Tuesday, February 2, 2010

Life ain't always beautiful

Depending on what tomorrow brings today’s blog post will very likely be in two parts. I started the day will a good plan for the morning that would allow me to be back home by 11a.m. to take a shower and then head up to Spokane to pickup Christine and Samantha returning from San Antonio. The first order of business was to feed the yearlings and that was uneventful and I left the ranch ahead of schedule for Basin City where the main group of calving cows now resides.

The 15 mile drive went fine through the fog and I entered the corn field and began my rounds.The cows are really in full calving mode now and after checking the main group I ventured towards three individual cows that had isolated themselves a bit to have their calves. This went fairly well except the cows at this location are a bit on edge because of some coyote pressure. They are being extra protective of their newborn calves and one cow would not allow me to tag her calf today. In many instances in an open winter coyotes are not a huge problem but there are 2 packs each with three and four members respectively in the vicinity. They were both four member groups but yesterday I sent one to coyote heaven because that pack had been circling a cow and new calf the night before. I hoped this would discourage the rest of them and I did not see any sign of them this morning which I was thankful for. After checking the rest of the group I made sure there was not anyone else off by themselves and headed for the gate still well ahead of schedule.

Just as I was about to drive out of the field I noticed some movement in a far corner in some thick brush. I took out my binoculars and could see a cow on her side calving in the distance. Mature mother cows like these rarely have any issues with calving but since I was ahead of schedule I decided I would drive over and take a look. Watching a calf actually be born is as inspiring now as it was when I saw my first calf born 39 years ago. As soon as I arrived and was close to her I could see the day was taking a turn for the worst. The cow had obviously been struggling to calve for some time and all that was protruding from her was a rear end and a tail. Breech births happen from time to time but usually a mature cow will still have the calf on their own. The fact that no legs were protruding and by the ground surrounding the cow it was clear that she had been struggling for awhile and would need some help.

She could stand up but could barely walk so I was able to rope her and tie her to the pickup with a halter. I gave the cow an oxytocin injection to help with her contractions and then started to see what was going on with my eyes, hands and arms. Some people always seem to want to ask a question when they see someone in a cowboy hat, “Are you a real cowboy?” Well I do not know the exact criterion for such a thing but once you have had your arms in a cow’s vagina up to your shoulders I think you qualify as being “real” by default. The cow was too far along to push the calf back in so there was very little room to work. When dealing with this situation you have to use your hands to “see” what is going on inside, I could tell it was a set of twins with the first calf breech without leg extension and the twin upside down with its head between the rear legs of the top calf.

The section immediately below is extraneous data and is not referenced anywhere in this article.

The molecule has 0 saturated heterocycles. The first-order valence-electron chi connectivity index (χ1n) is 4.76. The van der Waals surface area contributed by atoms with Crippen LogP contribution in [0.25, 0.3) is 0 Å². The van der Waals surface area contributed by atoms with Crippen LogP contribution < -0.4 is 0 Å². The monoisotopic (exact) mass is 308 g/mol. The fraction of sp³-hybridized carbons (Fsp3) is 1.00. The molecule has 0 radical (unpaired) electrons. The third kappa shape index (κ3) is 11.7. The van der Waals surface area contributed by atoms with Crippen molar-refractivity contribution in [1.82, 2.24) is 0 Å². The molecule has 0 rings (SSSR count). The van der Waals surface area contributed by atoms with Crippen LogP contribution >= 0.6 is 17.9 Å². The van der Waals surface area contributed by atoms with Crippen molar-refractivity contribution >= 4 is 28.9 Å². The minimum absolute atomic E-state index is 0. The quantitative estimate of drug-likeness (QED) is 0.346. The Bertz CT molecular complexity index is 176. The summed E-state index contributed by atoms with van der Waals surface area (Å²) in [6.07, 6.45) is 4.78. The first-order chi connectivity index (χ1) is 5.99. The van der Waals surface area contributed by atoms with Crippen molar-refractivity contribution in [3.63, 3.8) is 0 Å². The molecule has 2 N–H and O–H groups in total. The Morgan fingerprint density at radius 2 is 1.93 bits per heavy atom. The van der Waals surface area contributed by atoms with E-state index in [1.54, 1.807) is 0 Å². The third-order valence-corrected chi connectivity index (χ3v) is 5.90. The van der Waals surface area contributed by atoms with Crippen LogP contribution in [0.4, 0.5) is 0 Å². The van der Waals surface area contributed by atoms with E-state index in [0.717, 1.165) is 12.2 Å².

I could not manipulate a leg back and out so I finally threaded a ob chain around one back leg up against the flank. Anyone who has done this can tell you how smashed your hand can sometimes get between the calf and the cows pelvic bone. This happened a few times today and my one hand is pretty swollen tonight. I got the cow over on her side and pulled by hand with my feet against her and once the hips passed the pelvic area the calf came out with ease. I had hoped it may possibly still have some life but showed none when I got it out but I still hurriedly tried some revival techniques. Despite chest compressions, hanging the calf up by its legs to stimulate breathing and both sucking mucus from the lungs of the calf through his nostrils with my bare mouth and then spitting the mucus on the ground and also blowing air in to inflate the lungs I failed to revive the calf. I was very disappointed, frustrated and a bit angry for sure but glad the calf was out, I then removed the twin sister which was not totally developed and also showed no signs of life.

These processes always release a flood of adrenaline and when you are sitting there with two dead calves, a sweating head and covered in blood, amniotic fluid and cowshit it is a terrible feeling. You just feel sick to your stomach and really distraught and empty inside. I gave the cow some penicillin and an anti inflammatory injection, removed the halter, removed my wet sleeved shirt, stomped back to the pickup and headed home knowing I would be late getting to Spokane. The whole way home I struggled with the loss and really missed my Dad because he could always make me feel better when dealing with this type of thing.

When I got home I took a hot shower and as I watched the red, yellow and brown stained water circle the drain I contemplated how to make myself feel better for the 120 mile drive to Spokane. Dad always had comforting words and even though I could hear him saying, “You cant save them all son” it was a small comfort. Tomorrows post will be about that drive to Spokane and how I deal with these setbacks.

Today’s real environmentalist species is the bull snake aka Pituophis catenifer sayi.

Today’s picture is of a “sand saddle” that was at the trade show at the NCBA convention last week.